Apr 242015
 

Hi Readers!

In Chasing Lilly, I wrote that we filled out over 300 Critical Incident Reports the first year! Do you think that was fun? Absolutely not. When a child is giving you fits, the last thing that you may think to do is to document some red-flag behaviors. It is so important to do this, though!

Write down and date reports of unusual or harmful behavior, and keep your “circle of people” in the loop. Your circle of people would be other care-givers, therapists, teacher, case workers, –anyone who works with you to help a child. If you don’t, then if something serious should happen, you won’t have the documentation to back you up.

This documentation also brings to light areas that your team can address to help the child. Quite often, you will see a pattern that may not have been evident if things had not been documented.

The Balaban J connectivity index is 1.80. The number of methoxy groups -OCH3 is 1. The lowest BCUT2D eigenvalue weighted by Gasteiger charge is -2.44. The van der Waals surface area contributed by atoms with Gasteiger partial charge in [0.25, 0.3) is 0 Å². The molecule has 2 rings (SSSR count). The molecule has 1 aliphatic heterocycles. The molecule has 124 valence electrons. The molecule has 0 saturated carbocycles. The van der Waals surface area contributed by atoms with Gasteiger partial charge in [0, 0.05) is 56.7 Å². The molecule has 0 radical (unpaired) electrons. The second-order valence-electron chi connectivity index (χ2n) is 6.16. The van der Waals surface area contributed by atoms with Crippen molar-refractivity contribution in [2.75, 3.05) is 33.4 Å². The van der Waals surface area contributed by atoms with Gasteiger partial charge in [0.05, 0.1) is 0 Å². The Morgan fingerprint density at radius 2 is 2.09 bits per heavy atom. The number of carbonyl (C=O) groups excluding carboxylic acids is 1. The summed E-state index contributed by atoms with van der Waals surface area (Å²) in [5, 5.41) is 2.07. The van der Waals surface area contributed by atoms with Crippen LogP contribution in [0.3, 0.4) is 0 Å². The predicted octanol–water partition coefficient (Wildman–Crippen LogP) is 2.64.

What to document? Unusual violence, tremors or seizure activity, not sleeping, self-harming, sexual acting out, inappropriate sexual advances, aggression toward others or pets, substance abuse, lying with intent to frame, stealing, etc.

One word of advice is to do the documentation in private. The child does not need to know that you are doing a report on them. How would you feel if the tables were turned?

Be encouraged, because as time goes on, the number of reports will decrease as the child receives healing from the nurturing and support shown by you and your circle. –  Nealie

 

  2 Responses to “Your Circle of People Have to Know”

  1. That is good to know, thanks.

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